One-dog policy

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The one-dog policy (一犬一户 Yī quǎn yī hù) is a policy implemented in 2006, restricting residents of Beijing, China to one dog per family. It also prohibits families from raising large (over 14 in or 35.5 cm tall) or ferocious dogs. Effective May 2011 a similar policy is planned for Shanghai.[1]

Causes[edit]

The one-dog policy was implemented in 2006, when it became apparent that rabies was the infectious disease killing the most people in that year. Xinhua News Agency, the official news agency, said that rabies had killed 318 people in September 2006 and 2,651 people in 2004, the latest year for which data is available.[2][3] Only 3% of dogs in China are vaccinated, while 69,000 people sought treatment for rabies in 2005 in Beijing alone.[4]

Regulation[edit]

The policy sets a legal limit for dog height at 14 inches (35.5 cm) and restricts every family to one dog as a maximum. Dogs are not allowed to be abandoned, and owners cannot take their dogs to public places such as markets, parks and sightseeing areas.[4]

Effects[edit]

The policy has caused small protests (such as one outside the Beijing Zoo which was composed of 200 protesters). The fines for keeping more than one dog or an oversized dog are about US$650.[5]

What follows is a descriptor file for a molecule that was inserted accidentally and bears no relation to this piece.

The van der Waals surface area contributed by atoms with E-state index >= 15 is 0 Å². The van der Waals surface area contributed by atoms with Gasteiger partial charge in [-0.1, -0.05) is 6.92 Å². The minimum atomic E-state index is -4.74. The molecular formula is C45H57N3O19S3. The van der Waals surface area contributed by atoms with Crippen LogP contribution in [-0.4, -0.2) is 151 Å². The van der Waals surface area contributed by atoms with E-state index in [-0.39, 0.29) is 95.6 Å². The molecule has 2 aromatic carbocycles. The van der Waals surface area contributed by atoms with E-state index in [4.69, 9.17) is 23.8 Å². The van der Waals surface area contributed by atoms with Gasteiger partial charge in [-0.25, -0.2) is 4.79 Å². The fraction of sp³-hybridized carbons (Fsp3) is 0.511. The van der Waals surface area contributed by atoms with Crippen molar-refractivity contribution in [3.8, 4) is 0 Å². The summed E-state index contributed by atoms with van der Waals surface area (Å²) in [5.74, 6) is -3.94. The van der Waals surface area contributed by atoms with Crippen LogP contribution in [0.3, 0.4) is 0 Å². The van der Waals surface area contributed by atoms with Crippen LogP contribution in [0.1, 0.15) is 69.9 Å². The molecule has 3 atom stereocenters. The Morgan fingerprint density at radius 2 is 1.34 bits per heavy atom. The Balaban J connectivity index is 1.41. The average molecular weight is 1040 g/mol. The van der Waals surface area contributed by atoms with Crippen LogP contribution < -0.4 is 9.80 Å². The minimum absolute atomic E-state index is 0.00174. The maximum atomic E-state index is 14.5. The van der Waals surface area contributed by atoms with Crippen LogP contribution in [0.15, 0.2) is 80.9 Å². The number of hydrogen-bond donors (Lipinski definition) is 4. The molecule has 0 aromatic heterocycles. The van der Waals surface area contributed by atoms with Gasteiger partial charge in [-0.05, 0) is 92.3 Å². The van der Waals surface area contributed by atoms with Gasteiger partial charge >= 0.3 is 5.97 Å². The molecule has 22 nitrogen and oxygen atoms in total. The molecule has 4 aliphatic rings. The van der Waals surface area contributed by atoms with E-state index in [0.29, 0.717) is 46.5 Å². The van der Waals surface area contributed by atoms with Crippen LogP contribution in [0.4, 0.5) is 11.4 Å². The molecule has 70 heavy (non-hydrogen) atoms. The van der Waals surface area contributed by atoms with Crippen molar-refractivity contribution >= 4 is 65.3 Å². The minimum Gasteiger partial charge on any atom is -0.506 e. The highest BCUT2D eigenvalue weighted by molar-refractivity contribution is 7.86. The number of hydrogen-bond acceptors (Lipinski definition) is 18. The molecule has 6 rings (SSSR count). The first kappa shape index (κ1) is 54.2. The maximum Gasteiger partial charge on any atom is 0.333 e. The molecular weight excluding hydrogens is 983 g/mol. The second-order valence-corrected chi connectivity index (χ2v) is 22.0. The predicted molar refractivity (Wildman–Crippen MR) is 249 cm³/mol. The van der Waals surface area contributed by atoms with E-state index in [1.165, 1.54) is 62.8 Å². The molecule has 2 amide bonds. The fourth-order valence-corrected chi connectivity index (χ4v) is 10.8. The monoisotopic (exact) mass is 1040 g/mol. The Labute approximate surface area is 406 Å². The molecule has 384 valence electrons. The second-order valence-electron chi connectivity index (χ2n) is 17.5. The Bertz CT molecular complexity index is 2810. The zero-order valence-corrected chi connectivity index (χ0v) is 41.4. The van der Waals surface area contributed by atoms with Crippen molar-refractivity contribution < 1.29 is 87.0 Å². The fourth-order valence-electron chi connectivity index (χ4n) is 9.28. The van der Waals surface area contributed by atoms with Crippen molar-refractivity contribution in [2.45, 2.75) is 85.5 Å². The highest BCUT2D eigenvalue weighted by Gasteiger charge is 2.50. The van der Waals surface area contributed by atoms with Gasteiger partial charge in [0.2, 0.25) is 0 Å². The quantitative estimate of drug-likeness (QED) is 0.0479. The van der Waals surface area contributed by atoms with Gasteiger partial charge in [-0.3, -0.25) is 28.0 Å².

The policy has also prompted mixed reactions from animal rights groups, with the Humane Society of the United States criticizing the policy and PETA supporting it.[4]

In other areas of China, local governments have enforced high registration fees for dogs. In Yunnan province, 50,000 dogs were killed by authorities in 2006.[6]

See also[edit]

References[edit]

  1. ^ Shanghai announces 'one-dog policy' BBC News (accessed 2011-02-24)
  2. ^ China launches 'one dog' policy The Australian (accessed 2008-03-19)
  3. ^ One-Dog Policy for China's Capital Discovery Channel News (accessed 2008-03-19)
  4. ^ a b c Beijing Sets a 'One Dog' Policy to Combat Rabies The New York Times (accessed 2008-03-19)
  5. ^ One-dog policy resisted in Beijing crackdown Best Friends Network (accessed 2008-03-19)
  6. ^ Yunnan Dog Massacre International Organisation for Animal Protection (accessed 2008-03-19)